Tens of thousands march in Budapest against Orban

By Anita Komuves

BUDAPEST (Reuters) – Tens of thousands protested against the government of Viktor Orban in downtown Budapest on Saturday, led by a lawyer formerly close to the administration who recently launched a political movement that aims to challenge the prime minister.

Protesters marched to parliament in the unusually warm spring weather, some of them shouting “we are not scared” and “Orban resign!”

Many wore the red-white-green national colours or carried the national flag, symbols that Orban’s party used as their own for the past two decades.

“These are the national colours of Hungary, not the government’s,” said 24-year-old Lejla, who travelled to Budapest from Sopron, a town on the country’s western border.

The march was led by Peter Magyar, 43, who used to be married to Orban’s former justice minister Judit Varga and who eventually plans to launch his own party.

Three protesters interviewed by Reuters said Magyar appealed to them because he had been close to the Orban government and has an inside knowledge of how it works.

“We had known that there is corruption, but he says it as an insider and confirmed it for us,” said Zsuzsanna Szigeti, a 46-year-old healthcare worker wearing a Hungarian flag that covered her entire body.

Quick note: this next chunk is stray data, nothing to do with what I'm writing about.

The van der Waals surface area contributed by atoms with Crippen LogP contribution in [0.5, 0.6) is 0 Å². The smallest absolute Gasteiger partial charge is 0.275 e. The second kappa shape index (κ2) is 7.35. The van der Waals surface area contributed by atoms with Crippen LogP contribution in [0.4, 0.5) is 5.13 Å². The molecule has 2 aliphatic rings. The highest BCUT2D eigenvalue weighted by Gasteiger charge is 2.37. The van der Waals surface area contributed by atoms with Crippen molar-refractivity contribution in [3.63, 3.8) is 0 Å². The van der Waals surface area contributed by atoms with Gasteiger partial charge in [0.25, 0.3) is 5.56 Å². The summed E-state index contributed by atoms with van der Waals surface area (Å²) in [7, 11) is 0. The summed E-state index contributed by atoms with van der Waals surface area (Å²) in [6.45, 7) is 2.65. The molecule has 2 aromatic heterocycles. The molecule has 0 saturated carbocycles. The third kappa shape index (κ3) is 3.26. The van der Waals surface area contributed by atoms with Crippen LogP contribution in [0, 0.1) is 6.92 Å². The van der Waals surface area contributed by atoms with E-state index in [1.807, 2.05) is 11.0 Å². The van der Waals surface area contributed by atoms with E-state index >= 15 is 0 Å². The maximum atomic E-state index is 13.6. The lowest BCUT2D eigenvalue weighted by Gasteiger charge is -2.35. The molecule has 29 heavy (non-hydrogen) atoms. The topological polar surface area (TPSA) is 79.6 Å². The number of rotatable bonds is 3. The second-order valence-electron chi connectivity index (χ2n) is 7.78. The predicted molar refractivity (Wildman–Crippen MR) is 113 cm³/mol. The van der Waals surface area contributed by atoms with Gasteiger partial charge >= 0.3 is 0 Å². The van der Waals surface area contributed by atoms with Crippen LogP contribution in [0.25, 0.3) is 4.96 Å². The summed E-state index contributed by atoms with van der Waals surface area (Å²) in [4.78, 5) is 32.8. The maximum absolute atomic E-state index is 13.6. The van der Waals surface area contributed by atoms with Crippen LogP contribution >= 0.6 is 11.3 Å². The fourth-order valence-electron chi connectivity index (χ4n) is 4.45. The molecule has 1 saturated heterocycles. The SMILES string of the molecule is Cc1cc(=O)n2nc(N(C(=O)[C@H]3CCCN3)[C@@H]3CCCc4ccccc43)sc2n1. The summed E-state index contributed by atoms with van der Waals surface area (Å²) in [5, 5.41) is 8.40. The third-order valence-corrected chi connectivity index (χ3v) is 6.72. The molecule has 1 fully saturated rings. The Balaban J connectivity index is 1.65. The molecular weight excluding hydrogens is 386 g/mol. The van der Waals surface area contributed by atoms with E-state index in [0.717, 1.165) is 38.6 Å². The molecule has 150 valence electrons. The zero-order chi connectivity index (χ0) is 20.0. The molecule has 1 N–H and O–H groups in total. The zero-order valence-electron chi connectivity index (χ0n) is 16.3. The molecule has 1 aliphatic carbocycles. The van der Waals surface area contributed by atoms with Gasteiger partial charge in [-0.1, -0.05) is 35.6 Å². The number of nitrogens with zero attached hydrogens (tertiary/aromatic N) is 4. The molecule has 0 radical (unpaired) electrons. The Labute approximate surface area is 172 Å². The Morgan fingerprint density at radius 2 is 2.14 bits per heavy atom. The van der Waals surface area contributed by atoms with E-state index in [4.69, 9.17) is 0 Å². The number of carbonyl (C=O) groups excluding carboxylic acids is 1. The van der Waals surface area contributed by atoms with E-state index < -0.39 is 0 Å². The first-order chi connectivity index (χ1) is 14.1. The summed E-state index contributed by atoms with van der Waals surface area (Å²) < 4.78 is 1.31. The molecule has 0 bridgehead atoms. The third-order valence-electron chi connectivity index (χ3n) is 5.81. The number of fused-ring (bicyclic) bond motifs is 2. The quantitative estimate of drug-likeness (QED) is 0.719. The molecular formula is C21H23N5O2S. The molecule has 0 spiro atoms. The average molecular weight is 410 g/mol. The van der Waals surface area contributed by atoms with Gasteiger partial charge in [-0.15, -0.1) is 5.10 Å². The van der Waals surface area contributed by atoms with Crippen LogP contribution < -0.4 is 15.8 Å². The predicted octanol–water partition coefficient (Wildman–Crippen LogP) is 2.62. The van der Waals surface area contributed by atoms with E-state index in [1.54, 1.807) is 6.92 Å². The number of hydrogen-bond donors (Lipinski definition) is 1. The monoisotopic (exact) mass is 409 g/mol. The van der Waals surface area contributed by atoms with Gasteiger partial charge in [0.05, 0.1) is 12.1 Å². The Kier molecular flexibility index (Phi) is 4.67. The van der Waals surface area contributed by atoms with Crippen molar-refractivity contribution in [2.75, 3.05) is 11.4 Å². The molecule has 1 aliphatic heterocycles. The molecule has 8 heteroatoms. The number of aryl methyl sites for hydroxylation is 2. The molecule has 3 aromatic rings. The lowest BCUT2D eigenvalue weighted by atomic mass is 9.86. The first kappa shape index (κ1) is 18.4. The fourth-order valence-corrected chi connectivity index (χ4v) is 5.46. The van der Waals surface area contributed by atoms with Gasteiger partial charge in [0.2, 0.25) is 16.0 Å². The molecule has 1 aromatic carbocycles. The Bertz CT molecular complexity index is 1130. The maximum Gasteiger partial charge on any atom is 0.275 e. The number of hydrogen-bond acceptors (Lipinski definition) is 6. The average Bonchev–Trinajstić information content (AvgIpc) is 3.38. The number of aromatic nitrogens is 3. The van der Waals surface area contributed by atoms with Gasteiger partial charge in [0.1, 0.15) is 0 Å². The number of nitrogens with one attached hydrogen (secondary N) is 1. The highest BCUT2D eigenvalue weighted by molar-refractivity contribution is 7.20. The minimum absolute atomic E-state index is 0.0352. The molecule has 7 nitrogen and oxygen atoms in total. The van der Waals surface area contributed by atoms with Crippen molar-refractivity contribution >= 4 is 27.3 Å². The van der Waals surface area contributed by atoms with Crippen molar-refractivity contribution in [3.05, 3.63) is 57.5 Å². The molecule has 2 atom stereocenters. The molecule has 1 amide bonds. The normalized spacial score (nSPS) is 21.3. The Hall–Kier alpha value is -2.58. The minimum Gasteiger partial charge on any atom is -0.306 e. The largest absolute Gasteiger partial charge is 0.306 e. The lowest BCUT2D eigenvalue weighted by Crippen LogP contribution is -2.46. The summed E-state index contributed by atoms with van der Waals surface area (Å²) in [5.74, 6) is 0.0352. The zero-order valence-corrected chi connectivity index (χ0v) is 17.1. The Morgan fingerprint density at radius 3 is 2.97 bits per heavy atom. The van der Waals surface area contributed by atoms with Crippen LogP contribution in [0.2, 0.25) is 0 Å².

She said she was concerned about the education and the healthcare systems, and worried about corruption. “I trust that there will be a change,” she said.

Magyar became widely known in February when he delivered incendiary comments about the inner workings of the government. He accused Antal Rogan, the minister who leads Orban’s office, of running a centralised propaganda machine.

He also published a recording of a conversation with his ex-wife where Varga detailed an attempt by a senior aide to Orban’s cabinet chief to interfere in a graft case. Prosecutors are now investigating the statements.

The probe comes at a politically sensitive time for Orban ahead of European parliamentary elections in June, and follows a sex abuse scandal that brought down two of his key political allies – the former president and Varga – in February.

According to data by pollster Median, published by news weekly HVG in mid-March, 68% of voters have heard of Magyar’s entry into the political field and 13% of those said that they were likely to support his party.

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